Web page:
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The Rise of Craft Beer

If you’re a beer drinker, chances are good that you’ve had the pleasure of imbibing in a craft brew lately. These beers are made in smaller batches with better ingredients, often sourced locally, and offer a wider variety of flavors than their macro brewing counterparts. The rise of these artisanal breweries has reshaped the beer landscape in ways that few could have imagined.

The term craft beer was first coined in the mid-1980s, as microbreweries started proliferating around the US, challenging giant alcohol conglomerates like Anheuser-Busch and MillerCoors for refrigerator space. The name caught on quickly and was soon used in industry trade journals, brewing conferences, and the title of a new yearly gathering of American breweries that would become today’s dominant brewing industry trade group (the Brewers Association).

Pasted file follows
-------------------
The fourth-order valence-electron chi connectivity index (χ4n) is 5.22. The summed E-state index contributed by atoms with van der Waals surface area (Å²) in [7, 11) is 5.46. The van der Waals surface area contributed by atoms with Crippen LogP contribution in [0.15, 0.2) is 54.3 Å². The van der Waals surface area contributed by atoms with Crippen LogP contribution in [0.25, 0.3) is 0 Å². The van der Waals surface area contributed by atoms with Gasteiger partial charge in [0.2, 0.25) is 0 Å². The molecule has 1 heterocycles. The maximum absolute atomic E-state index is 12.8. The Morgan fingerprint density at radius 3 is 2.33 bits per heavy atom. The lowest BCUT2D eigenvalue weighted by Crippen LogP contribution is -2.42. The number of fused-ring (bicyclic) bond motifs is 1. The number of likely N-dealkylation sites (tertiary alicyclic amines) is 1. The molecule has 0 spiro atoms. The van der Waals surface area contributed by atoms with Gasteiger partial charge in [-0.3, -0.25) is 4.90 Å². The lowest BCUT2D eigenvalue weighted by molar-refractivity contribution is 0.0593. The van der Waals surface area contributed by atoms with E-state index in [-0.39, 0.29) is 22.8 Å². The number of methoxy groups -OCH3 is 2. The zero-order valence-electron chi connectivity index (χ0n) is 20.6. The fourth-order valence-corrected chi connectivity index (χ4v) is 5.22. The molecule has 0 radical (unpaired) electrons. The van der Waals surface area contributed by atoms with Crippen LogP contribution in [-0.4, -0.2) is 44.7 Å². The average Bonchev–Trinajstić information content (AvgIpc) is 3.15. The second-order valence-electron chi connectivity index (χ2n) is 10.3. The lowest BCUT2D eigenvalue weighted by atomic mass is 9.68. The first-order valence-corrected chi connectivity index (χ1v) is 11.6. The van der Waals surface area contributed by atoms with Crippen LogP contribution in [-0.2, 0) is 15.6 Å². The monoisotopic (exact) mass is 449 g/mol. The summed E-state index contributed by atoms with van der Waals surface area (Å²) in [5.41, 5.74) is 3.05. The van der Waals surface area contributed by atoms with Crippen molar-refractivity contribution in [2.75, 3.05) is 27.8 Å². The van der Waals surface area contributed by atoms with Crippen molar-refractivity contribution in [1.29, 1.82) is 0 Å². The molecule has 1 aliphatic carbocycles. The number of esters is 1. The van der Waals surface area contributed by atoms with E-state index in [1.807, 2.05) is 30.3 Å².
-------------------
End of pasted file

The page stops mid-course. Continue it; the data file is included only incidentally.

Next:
In contrast to the macro breweries that are more focused on profit margins and Super Bowl commercials, small artisanal producers care a lot about how their beer tastes. And that’s a good thing, because these craft beers are tasty.

As a result, the craft beer movement has helped to revive many traditional styles that had essentially died out in America due to increases in travel and a couple of World Wars. It also has inspired people to start brewing their own beers at home, which has led to the creation of thousands of different craft breweries and reshaped the beverage landscape in ways that few could have predicted. In order to assess the state of knowledge in this field, this study conducts a bibliometric analysis of articles about Craft Beer that are indexed in WoS and Scopus.

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